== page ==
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Fires in Indonesia spread smoke

Indonesia’s annual land-clearing fires sent smoke into other parts of Southeast Asia last week. In Singapore, schools closed Friday as air pollution hit a high.

View larger. | Natural-color image acquired the Aqua satellite on September 24, 2015. Actively burning areas are outlined in red and there is significant smoke rising from these areas and blowing northwest.  NASA image courtesy Jeff Schmaltz, MODIS Rapid Response Team.

View larger. | Natural-color image acquired the Aqua satellite on September 24, 2015. Actively burning areas are outlined in red and there is significant smoke rising from these areas and blowing northwest. NASA image courtesy Jeff Schmaltz, MODIS Rapid Response Team.

Over the past month, Indonesia’s annual forest and peatland fires have been in full swing. Last week, winds sent smoke into other parts of Southeast Asia. Such intense smoke poured into Singapore that schools were closed. The Washington Post reported:

As fires from nearby Indonesia intensify, Singapore’s air quality has approached hazardous levels, sinking the city into a thick gray haze. The pollution — that has reached its worst level this year — prompted officials to close all primary and secondary schools on Friday and distribute anti-pollution masks to the city’s most vulnerable.

By Saturday, though, the winds in Singapore had changed … at least temporarily.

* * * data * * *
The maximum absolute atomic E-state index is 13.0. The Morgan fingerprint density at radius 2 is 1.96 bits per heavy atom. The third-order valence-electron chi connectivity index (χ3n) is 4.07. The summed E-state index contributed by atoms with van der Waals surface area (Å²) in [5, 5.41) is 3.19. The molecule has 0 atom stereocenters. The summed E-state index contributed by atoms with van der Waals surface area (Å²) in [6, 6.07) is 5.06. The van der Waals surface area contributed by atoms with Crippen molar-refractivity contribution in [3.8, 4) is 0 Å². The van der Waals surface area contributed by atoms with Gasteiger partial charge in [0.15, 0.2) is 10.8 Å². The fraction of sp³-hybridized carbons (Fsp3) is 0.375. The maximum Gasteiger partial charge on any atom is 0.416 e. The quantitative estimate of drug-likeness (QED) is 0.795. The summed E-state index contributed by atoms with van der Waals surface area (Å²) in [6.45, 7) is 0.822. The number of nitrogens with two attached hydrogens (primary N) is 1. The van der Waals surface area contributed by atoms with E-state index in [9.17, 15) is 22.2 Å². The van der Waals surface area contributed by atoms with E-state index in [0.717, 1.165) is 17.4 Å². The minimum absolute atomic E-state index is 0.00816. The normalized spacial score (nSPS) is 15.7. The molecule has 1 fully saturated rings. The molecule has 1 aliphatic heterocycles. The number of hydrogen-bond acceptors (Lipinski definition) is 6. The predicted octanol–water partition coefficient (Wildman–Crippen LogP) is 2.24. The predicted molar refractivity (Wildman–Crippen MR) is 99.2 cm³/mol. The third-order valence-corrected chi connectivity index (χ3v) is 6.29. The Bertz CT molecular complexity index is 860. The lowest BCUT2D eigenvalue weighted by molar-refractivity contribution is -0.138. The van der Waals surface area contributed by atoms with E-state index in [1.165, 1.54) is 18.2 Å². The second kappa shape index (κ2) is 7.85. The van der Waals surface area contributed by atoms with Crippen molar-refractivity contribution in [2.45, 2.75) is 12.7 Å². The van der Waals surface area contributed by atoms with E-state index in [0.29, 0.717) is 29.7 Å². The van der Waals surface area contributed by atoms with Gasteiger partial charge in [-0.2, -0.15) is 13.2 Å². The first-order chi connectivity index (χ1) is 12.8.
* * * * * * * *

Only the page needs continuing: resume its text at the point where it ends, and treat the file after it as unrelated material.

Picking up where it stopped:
Singapore on September 26, 2015.  Photo submitted to EarthSky by A. Kannan.

Singapore on September 24, 2015. Photo submitted to EarthSky by A. Kannan in Singapore. By Saturday, he said: “Surprisingly, possibly due to the change in wind direction, the haze was blown away. But the situation may happen again if wind conditions change.”

Singapore on September 26, 2015.  Photo by A. Kannan.

Singapore on Saturday, September 26, 2015. Photo by A. Kannan.

According to a NASA story from 2009:

… human activities in [Indonesia] have contributed to the growing fire emissions issue. Palm oil is increasingly grown for use as a cooking oil and biofuel, while also replacing trans fats in processed foods. It has become the most widely produced edible oil in the world, and production has swelled in recent years to surpass that of soybean oil. The environmental effects of such growth have been significant. Land has to be cleared to grow the crop, and the preferred method is fire. The clearing often occurs in drained peatlands that are otherwise swampy forests where the remains of past plant life have been submerged for centuries in as much as 60 feet of water. Peat material in Borneo, for example, stores the equivalent of about nine years worth of global fossil fuel emissions. Indonesia has become the third largest greenhouse gas emitter after the United States and China, due primarily to these fire emissions. With an extended dry season, the peat surface dries out, catches fire, and the lack of rainfall can keep the fires going for months.

Read more from NASA

Google map of Indonesia, Singapore and surrounding countries.

Google map of Indonesia, Singapore and surrounding countries.

Bottom line: Indonesia’s annual fires this year have sent smoke into other parts of Southeast Asia, including Singapore, where schools closed late last week due to air pollution. The fires are set as land is cleared to grow crops. Indonesia has become the third-largest greenhouse gas emitter after the United States and China, due primarily to its fire emissions.

Deborah Byrd

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